One of these jerks will swagger into our school and make snide comments about or towards our students, ignore our school culture and approach, and/or attempt to intimidate and post while they do what they came to do. These officers embody the antithesis of any school culture, they also represent a big part of the police culture. Kids have lots of awful, triggering stories about cops safety agents acting like full-on jerks in school. Yet it seems like the NYPD and even the President, support and defend this approach. You’ll see awesome officers moderate get quiet and tighten up around the jerks come around, while the jerks seem to dial it up. As big incidents involve more officers, it’s more and more likely they a jerk will get involved, and all of a sudden, everyone starts acting like jerks. An organizational culture that defers to this kind of policing is poisonous, especially poisonous for Black and Brown students who most often bear the brunt of these jerks’ wrath.
What do we want cops to do?
The cops are doing their job, and we, as Americans, define that job. We, as Americans, also have a lot of bias, especially when it comes to people of color. When turn over unsettling events in their subconscious, many Americans find resolution by imagining violent police officers showing up and beating the bad guy. Amy Cooper’s subconscious imagined a cop that would show up and fight violently on their behalf against the “bad guy”. Police officers should be there to face our darkest fears, but some of America’s fears are VERY dark. Deep down, enough of us want police to relentlessly arrest black and brown teenagers and get them into the prison system early that we have an internationally unprecedented incarceration rate as a result. While extreme, Amy Cooper, BBQ Becky, and Sidewalk Svitlana(?) are examples of what some people expect the police to do. We need to nationally redefine what it is police are supposed to be doing and include in that clear ideas of how to support black and brown teens. If we can’t do that quickly, then let’s create a school security department that seeks to put the student needs first?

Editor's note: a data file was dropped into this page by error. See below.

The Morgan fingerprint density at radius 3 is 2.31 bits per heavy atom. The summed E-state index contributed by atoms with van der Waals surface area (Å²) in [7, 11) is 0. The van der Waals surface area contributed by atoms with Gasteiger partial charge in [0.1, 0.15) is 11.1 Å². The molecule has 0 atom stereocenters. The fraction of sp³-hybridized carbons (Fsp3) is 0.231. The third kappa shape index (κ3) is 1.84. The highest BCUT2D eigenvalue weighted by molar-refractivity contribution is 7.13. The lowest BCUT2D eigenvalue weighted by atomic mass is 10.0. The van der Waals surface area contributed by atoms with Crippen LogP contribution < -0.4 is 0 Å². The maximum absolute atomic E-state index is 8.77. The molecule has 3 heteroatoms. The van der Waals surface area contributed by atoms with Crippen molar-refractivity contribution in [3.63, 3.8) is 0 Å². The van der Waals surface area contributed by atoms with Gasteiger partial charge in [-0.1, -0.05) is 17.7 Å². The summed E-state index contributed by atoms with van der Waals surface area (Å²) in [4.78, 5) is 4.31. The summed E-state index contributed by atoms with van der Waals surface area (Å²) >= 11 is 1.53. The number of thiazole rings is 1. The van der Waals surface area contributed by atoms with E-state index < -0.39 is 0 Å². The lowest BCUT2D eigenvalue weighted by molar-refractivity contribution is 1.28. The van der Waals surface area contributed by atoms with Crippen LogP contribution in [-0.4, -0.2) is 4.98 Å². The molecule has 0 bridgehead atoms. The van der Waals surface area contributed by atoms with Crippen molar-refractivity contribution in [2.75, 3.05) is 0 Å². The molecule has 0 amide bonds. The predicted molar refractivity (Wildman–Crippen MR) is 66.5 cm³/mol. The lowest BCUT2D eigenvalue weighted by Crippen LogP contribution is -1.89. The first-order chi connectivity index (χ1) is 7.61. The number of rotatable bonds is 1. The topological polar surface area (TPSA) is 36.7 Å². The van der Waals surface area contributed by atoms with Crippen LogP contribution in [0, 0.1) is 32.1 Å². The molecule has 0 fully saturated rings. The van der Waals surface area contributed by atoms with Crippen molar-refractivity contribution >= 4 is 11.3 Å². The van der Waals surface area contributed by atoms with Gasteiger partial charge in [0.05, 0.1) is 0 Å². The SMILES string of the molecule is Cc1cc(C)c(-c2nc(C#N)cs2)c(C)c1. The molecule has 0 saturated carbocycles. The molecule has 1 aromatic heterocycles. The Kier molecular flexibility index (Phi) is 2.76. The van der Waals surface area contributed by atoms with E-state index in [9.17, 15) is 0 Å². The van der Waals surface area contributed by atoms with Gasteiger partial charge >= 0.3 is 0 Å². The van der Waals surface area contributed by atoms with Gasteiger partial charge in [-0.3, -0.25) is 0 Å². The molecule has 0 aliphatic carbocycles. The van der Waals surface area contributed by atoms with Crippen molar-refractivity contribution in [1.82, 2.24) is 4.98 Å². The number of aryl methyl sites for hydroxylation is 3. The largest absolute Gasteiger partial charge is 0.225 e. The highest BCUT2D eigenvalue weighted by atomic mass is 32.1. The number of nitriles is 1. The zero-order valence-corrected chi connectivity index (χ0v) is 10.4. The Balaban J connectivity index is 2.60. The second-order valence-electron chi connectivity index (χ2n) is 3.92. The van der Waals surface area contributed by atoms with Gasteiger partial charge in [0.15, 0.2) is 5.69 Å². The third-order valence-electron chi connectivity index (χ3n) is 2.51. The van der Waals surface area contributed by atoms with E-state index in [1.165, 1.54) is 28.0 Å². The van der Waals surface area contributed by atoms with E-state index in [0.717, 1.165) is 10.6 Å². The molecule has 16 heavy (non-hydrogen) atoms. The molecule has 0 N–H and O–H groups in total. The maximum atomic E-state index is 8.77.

We would have to change society to see the change in policing that we need. We don’t have affordable housing, adequate services for the mentally ill, and racially disparate economic outcomes, for starters. Unmet needs can eventually become police issues, and when they address it, it can put people in our huge, expensive prison population, or worse. Eric Garner, facing scrutiny for selling a cigarette Eric Garner and George Floyd both had minor economic infractions that ultimately had deadly consequences. One alternative to having massive police departments and correctional facilities is investing more in programs and benefits so fewer police actions are needed. Another is to not have cops escalate situations and make them violent. However, if we continue to have this brutally unequal society, there will be calls for violent police officers to police it, and we should consider how to shield our black and brown students from the negative consequences of this policing reality.